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Faculty, Research

THE ART HISTORY PROFESSOR IS IN: Dr. Jayme Yahr

Get to know our faculty through this ongoing series. This month, we interviewed Dr. Jayme Yahr, Assistant Professor of Art History and Director of the Graduate Certificate in Museum Studies.

Dr. Yahr at Mount Rushmore in Keystone, South Dakota

What area of art history/architectural history did you focus on in graduate school? And where did you go?

I have two graduate alma maters: The University of California, Davis, where I completed my MA in Art History with a focus on gender and identity in collecting and the formation of American museums, and the University of Washington in Seattle, my Art History PhD institution, where I focused on artistic social networks in 19th-century America. My general exams for my PhD were in Native American Photography, American Art, and British Art.

And what research area do you focus on now?

I research and teach in the areas of Museum Studies and American Art. There are so many great factoids in the world of museums, but two that I think are essential to museum studies include the well-researched fact that visitors are in control of the museum experience and that visitors typically want reinforcement of things that they already know a little bit about, not knowledge about something completely new.

ArtLens Gallery visitors at the Cleveland Museum of Art

Best advice you have ever received?

The best advice I have from experience, rather than a singular person, is to use school to your advantage. Attend events, get to know your professors, be active in your field, go to museums, ask questions, say yes to opportunities, and don’t burn bridges. Most people would call this networking. I think of it as building your base.

My best life advice is from my mom: Sit your butt in the chair and get the project done, write thank you notes, and eat green things.

If you weren’t a professor, what would you do and why?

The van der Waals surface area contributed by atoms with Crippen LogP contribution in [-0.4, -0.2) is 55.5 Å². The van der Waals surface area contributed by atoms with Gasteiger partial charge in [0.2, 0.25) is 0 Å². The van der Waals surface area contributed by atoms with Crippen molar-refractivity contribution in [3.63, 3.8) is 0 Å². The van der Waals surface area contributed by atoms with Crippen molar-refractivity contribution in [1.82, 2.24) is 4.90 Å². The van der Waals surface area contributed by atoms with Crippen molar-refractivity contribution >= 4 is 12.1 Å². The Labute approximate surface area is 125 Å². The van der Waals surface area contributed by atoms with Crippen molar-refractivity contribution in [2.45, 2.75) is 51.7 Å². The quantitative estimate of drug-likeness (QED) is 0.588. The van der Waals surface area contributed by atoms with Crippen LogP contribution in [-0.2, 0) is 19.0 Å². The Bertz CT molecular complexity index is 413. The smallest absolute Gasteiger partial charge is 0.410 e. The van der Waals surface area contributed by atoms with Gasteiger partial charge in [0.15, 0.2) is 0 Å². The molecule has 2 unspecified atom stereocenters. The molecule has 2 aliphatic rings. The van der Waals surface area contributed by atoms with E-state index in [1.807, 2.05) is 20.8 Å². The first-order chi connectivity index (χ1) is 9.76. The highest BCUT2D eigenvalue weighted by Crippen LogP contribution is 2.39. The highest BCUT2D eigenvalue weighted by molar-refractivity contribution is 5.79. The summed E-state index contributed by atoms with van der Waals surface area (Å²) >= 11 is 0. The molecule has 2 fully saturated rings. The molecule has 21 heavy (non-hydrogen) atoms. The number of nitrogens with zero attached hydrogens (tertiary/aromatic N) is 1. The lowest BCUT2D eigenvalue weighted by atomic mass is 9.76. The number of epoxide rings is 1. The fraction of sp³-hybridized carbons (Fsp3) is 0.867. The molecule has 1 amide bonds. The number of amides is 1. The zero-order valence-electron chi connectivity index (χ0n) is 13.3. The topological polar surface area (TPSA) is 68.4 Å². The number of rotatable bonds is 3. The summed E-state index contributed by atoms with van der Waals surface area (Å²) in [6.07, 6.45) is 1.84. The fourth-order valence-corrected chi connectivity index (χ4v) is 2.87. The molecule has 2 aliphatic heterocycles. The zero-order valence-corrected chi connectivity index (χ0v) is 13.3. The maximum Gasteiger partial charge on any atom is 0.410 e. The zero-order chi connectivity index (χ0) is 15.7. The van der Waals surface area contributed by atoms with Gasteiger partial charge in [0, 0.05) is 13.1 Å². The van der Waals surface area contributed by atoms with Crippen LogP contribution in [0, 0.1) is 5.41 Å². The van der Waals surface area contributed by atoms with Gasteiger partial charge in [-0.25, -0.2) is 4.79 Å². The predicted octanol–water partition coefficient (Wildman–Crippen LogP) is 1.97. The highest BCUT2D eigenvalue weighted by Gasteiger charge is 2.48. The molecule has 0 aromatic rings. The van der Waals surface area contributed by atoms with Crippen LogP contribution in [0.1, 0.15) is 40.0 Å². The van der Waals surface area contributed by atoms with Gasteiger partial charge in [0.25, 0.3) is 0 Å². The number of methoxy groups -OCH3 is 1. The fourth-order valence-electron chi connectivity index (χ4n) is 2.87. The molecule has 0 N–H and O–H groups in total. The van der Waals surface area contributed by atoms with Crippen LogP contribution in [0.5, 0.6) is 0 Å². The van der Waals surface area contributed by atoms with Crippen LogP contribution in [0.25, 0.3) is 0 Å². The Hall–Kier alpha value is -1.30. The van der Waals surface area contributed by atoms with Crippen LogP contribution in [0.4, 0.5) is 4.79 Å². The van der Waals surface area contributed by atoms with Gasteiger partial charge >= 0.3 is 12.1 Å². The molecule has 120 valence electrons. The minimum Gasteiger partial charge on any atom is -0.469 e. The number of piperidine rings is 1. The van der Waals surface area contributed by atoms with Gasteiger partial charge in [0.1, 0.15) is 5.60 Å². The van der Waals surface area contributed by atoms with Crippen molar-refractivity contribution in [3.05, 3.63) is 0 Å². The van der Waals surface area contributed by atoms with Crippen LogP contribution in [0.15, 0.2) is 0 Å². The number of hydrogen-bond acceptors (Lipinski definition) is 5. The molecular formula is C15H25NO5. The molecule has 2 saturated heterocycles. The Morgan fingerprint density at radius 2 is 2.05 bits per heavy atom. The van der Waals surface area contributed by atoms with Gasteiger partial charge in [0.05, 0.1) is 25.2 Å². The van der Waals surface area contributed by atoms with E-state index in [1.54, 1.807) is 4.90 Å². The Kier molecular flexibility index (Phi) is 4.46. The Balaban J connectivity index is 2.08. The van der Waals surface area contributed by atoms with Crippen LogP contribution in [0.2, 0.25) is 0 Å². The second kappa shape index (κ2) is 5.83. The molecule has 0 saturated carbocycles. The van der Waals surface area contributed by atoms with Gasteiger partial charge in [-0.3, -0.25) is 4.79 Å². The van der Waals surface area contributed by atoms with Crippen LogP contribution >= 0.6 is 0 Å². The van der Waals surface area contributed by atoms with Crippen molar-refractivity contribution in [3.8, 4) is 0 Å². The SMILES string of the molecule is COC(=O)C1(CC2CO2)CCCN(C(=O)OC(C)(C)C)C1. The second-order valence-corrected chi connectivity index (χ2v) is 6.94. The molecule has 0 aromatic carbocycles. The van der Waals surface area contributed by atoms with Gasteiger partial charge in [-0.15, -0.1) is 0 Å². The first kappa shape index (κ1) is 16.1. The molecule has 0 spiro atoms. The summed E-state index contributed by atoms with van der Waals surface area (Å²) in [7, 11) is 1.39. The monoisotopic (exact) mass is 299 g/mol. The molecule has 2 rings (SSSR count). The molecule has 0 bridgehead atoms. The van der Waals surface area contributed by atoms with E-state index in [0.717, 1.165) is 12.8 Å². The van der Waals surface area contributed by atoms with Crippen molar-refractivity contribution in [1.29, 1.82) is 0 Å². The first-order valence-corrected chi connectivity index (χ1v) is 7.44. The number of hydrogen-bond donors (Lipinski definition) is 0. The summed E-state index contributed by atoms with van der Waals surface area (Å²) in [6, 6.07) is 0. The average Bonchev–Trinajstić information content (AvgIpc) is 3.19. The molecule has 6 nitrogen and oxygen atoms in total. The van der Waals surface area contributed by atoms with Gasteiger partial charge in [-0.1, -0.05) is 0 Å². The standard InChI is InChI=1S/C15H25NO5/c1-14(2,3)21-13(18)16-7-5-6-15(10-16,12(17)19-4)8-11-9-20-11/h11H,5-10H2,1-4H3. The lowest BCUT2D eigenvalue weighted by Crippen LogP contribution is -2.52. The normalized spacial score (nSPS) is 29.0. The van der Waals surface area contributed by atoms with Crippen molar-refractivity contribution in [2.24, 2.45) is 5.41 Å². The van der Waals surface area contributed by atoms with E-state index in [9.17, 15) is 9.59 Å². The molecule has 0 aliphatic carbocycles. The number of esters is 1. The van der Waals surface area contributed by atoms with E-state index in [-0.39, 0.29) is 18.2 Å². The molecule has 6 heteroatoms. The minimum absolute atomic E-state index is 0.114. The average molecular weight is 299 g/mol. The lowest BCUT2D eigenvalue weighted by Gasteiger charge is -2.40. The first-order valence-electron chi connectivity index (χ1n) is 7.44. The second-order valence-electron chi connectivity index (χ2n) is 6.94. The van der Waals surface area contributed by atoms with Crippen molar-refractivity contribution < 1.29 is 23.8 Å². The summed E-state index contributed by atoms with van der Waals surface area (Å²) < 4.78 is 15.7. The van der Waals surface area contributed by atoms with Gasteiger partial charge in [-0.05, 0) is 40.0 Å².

I would be working at a museum or an arts non-profit, which would be a return for me. I worked in museums prior to being a professor.

My plan B has always been to own a snow cone stand on a beach in San Diego. I highly recommend having a plan B.

Faculty, Research

THE ART HISTORY PROFESSOR IS IN: Dr. Victoria Young

Get to know our faculty through this ongoing series. This month, we interviewed Dr. Victoria Young, Professor of Architectural History and Chair of the Department of Art History.

What area of art history/architectural history did you focus on in graduate school? And where did you go?

I attended the University of Virginia and have a Master’s and Ph.D. in Architectural History which is unusual, as most programs offer Art History titled degrees. I focused on sacred space in the 19th and 20th centuries during my time at Virginia, writing a Master’s thesis on a 19th-century Trappist Monastery in England and my dissertation on the Abbey Church of Saint John’s here in Minnesota.

And what research area do you focus on now? 

My current research considers the design of World War II museums internationally, with a special focus on the National World War II Museum in New Orleans, the subject of my book manuscript. Did you know that in the last decade that several war museums have opened around the world (Canada, Poland, Germany, England, etc.) and that the National World War II Museum in New Orleans ranks 2nd in the nation and world according to the 2017 TripAdvisor Travelers’ Choice awards?  (The award highlights the world’s most popular museums based on quality and quantity of consumer ratings). There are wonderfully powerful stories in these places, in both exhibits and architecture.

Best advice you have ever received?

The best advice came from my Methods professor at Virginia, Camille Wells. Dr. Wells told me that the best thesis/dissertation is a COMPLETED thesis/dissertation. This means that at some point you have to let your work go forward, and I realized with the publication of my book on Saint John’s Abbey Church, that a book, thesis, etc., is just the start of something – it opens up a dialogue about the object that is wonderful to be a part of!

If you weren’t a professor, what would you do and why?